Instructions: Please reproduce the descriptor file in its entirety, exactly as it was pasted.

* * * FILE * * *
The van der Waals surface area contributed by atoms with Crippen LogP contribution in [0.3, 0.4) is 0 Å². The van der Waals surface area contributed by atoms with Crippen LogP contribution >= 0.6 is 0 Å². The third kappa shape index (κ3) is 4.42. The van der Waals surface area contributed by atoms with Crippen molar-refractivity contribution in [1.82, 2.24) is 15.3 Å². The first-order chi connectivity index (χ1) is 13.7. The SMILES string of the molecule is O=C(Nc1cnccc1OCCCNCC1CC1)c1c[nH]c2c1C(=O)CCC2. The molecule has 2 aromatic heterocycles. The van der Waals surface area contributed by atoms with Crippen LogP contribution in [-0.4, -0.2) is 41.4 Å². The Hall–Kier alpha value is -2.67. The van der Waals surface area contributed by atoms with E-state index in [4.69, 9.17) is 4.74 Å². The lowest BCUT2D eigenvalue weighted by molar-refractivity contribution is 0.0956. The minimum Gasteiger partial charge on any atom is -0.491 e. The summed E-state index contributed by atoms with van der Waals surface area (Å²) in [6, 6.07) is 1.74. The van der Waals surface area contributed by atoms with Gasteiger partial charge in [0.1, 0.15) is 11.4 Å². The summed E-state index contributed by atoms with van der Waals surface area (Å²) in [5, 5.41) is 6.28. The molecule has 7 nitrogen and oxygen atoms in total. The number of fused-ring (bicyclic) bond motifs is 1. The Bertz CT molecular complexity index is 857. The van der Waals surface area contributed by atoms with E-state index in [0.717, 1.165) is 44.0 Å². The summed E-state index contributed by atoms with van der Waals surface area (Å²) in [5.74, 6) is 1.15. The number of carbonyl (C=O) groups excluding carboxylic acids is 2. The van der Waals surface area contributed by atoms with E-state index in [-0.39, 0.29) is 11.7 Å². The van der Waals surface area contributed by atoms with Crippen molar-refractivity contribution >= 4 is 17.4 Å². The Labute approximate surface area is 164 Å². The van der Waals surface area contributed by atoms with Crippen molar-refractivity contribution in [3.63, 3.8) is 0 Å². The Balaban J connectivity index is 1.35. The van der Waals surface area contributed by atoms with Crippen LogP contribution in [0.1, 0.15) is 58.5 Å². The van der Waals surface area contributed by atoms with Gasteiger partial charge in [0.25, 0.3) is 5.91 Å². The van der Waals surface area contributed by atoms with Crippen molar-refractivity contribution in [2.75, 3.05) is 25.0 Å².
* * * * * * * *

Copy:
The van der Waals surface area contributed by atoms with Crippen LogP contribution in [0.3, 0.4) is 0 Å². The van der Waals surface area contributed by atoms with Crippen LogP contribution >= 0.6 is 0 Å². The third kappa shape index (κ3) is 4.42. The van der Waals surface area contributed by atoms with Crippen molar-refractivity contribution in [1.82, 2.24) is 15.3 Å². The first-order chi connectivity index (χ1) is 13.7. The SMILES string of the molecule is O=C(Nc1cnccc1OCCCNCC1CC1)c1c[nH]c2c1C(=O)CCC2. The molecule has 2 aromatic heterocycles. The van der Waals surface area contributed by atoms with Crippen LogP contribution in [-0.4, -0.2) is 41.4 Å². The Hall–Kier alpha value is -2.67. The van der Waals surface area contributed by atoms with E-state index in [4.69, 9.17) is 4.74 Å². The lowest BCUT2D eigenvalue weighted by molar-refractivity contribution is 0.0956. The minimum Gasteiger partial charge on any atom is -0.491 e. The summed E-state index contributed by atoms with van der Waals surface area (Å²) in [6, 6.07) is 1.74. The van der Waals surface area contributed by atoms with Gasteiger partial charge in [0.1, 0.15) is 11.4 Å². The summed E-state index contributed by atoms with van der Waals surface area (Å²) in [5, 5.41) is 6.28. The molecule has 7 nitrogen and oxygen atoms in total. The number of fused-ring (bicyclic) bond motifs is 1. The Bertz CT molecular complexity index is 857. The van der Waals surface area contributed by atoms with E-state index in [0.717, 1.165) is 44.0 Å². The summed E-state index contributed by atoms with van der Waals surface area (Å²) in [5.74, 6) is 1.15. The number of carbonyl (C=O) groups excluding carboxylic acids is 2. The van der Waals surface area contributed by atoms with E-state index in [-0.39, 0.29) is 11.7 Å². The van der Waals surface area contributed by atoms with Crippen molar-refractivity contribution >= 4 is 17.4 Å². The Labute approximate surface area is 164 Å². The van der Waals surface area contributed by atoms with Crippen molar-refractivity contribution in [3.63, 3.8) is 0 Å². The Balaban J connectivity index is 1.35. The van der Waals surface area contributed by atoms with Crippen LogP contribution in [0.1, 0.15) is 58.5 Å². The van der Waals surface area contributed by atoms with Gasteiger partial charge in [0.25, 0.3) is 5.91 Å². The van der Waals surface area contributed by atoms with Crippen molar-refractivity contribution in [2.75, 3.05) is 25.0 Å².